You are misquoting me…
You are right and I apologize for being lazy and not going back to your post. Instead of what I typed, "Simply saying “Everyone knows…” I should have copied and pasted from your post: It is very well known that vit D in quantities over 4000 IU can lead to broken bones. Post Number: 641389 Not sure that there is much difference between “everyone knows” and “it is very well known,” but indeed it was not a direct quote and again, lazy on my part.
Thank you for the link to the actual study. From what I am reading, they conclude that while radial bone density is statistically reduced more in the 4,000 IU and 10,000 IU level of supplementation when compared to the 400 IU level, only at 10,000 IU is there a statistical difference in the tibial bone density. Even with those differences in bone density, there was no significant differences in bone strength. It is concluded that higher levels of vitamin D supplementation are not beneficial to bone health, but it is also stated that more research needs to be done to see if the supplementation at higher levels is harmful. It does not support your theory IMO that “vit D in quantities over 4000 IU can lead to broken bones.” The study itself states this: There was no effect on fall rates in this study and no evidence of a relationship between changes in volumetric BMD and fracture risk…
Here is the direct copy and paste from the study: Conclusions and Relevance Among healthy adults, treatment with vitamin D for 3 years at a dose of 4000 IU per day or 10?000 IU per day, compared with 400 IU per day, resulted in statistically significant lower radial BMD; tibial BMD was significantly lower only with the 10?000 IU per day dose. There were no significant differences in bone strength at either the radius or tibia. These findings do not support a benefit of high-dose vitamin D supplementation for bone health; further research would be needed to determine whether it is harmful.
I also found this interesting: “Clinical trial data support skeletal benefits of vitamin D supplementation in persons with circulating 25-hydroxyvitamin D (25[OH]D) levels of less than 30 nmol/L.” But then it is stated that the very people with low vitamin D levels in their blood that should be helped by supplementation are eliminated from the study: “1 Participants were excluded if their screening serum 25(OH)D was less than 30 nmol/L or greater than 125 nmol/L;” So they tested the use of supplementation on those who did not need it? In the data it shows that the baseline D levels were 76.3, 81.3, and 78.4 respectively for the 400IU, 4,000IU and 10,000IU groups. Those levels are not indicative of needing D supplementation at all. So why should it surprise us that giving large doses of supplemental vitamin D to those who didn’t need it in the first place, would not be helpful?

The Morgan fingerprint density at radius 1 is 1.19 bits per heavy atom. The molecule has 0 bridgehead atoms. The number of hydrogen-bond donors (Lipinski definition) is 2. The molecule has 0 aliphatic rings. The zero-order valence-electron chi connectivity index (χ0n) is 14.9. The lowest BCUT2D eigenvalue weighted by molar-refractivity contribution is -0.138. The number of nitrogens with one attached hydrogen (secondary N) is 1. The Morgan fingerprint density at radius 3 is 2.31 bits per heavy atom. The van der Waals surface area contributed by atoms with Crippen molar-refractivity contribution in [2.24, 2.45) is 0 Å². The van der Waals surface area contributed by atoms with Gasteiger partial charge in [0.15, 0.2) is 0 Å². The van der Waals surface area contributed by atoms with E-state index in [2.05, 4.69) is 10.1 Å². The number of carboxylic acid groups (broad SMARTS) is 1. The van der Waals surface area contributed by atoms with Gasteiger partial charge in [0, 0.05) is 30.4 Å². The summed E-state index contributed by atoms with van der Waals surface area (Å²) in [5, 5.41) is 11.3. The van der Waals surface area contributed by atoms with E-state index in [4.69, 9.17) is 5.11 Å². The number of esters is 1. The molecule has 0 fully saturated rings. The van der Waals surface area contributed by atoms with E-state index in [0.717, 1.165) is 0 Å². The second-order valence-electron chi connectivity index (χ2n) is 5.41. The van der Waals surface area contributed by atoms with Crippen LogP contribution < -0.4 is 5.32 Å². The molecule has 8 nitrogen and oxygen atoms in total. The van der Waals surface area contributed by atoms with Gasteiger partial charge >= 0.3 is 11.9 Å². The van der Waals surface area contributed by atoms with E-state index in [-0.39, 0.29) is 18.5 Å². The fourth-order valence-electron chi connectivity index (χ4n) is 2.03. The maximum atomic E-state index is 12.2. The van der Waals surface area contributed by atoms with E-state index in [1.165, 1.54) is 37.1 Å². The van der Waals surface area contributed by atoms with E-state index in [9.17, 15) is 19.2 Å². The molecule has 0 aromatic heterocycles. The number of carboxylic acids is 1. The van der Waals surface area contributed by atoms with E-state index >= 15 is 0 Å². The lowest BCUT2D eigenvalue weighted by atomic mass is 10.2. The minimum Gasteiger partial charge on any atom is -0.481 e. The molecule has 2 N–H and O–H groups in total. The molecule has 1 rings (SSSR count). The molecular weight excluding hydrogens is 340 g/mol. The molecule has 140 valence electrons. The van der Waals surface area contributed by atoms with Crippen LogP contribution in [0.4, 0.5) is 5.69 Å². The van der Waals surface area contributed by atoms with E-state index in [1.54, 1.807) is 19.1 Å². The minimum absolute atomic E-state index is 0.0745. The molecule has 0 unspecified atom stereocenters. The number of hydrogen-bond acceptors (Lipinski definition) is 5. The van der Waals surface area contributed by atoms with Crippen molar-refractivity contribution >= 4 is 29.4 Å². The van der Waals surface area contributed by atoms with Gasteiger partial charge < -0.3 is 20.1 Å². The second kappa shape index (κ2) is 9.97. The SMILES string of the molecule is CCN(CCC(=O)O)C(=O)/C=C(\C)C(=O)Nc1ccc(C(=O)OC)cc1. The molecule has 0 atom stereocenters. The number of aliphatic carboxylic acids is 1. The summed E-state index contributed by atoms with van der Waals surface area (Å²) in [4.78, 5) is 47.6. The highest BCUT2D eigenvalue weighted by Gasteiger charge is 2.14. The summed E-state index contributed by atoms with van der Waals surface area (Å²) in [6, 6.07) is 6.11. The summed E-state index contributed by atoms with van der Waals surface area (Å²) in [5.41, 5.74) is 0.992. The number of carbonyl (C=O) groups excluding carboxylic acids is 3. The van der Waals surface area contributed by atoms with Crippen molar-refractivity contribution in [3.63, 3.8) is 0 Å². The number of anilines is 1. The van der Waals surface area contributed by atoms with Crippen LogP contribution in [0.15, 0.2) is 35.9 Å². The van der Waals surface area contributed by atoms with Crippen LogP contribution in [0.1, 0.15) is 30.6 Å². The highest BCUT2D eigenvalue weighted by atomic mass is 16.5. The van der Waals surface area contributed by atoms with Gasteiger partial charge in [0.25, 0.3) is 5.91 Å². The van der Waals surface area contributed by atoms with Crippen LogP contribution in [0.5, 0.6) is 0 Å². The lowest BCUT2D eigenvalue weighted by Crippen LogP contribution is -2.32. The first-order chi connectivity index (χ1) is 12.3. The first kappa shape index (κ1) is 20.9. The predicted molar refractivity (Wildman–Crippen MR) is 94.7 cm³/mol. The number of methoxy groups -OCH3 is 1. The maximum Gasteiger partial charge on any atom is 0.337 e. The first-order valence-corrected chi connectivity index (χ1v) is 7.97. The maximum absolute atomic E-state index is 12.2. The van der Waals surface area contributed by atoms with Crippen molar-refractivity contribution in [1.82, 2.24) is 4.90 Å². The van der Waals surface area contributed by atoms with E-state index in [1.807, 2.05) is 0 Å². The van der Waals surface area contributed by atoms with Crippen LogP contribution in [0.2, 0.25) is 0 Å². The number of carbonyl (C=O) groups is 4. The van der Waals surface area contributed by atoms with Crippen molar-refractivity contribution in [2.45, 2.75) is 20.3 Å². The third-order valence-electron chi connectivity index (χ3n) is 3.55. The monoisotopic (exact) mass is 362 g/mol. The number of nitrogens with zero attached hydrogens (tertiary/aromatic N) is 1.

nmol/L* ng/mL* Health status
<30 <12 Associated with vitamin D deficiency, which can lead to rickets in infants and children and osteomalacia in adults
30 to <50 12 to <20 Generally considered inadequate for bone and overall health in healthy individuals
=50 =20 Generally considered adequate for bone and overall health in healthy individuals
>125 >50 Linked to potential adverse effects, particularly at >150 nmol/L (>60 ng/mL)
I could go deeper into this, but given it is the wrong board I will simply note that any nutrition study that does not control the food intake, rather estimating what is being consumed by “assessed by a food frequency questionnaire,” is subject to large error. I am also surprised that there was no control group of 0 IU Vitamin D, while still receiving the Calcium supplements that were given when dietary calcium was deemed too low via the food frequency questionnaire. The lack of a vitamin K2 supplement in conjunction with the Ca supplement is probably some of the cause of the hypercalcemia they experienced during the study. Add to that the fact that they had quality problems with the high dose drops, (and why was the dose by drop rather than a capsule, when we are talking 2000IU PER DROP for the higher dose group, it’s not hard to overdose!!!)
To their credit, at the end of the study they too admit to the above under the section called Limitations. Here again is the link to the study: https://jamanetwork.com/journals/jama/fullarticle/2748796#:~…
I am not saying these studies are easy to read, but almost always if you wade through them you will reach a different conclusion than the pablum the general press puts out.
hoping after all this it is remembered that Vitamin D is also beneficial for your immune system and thought to help protect against cancer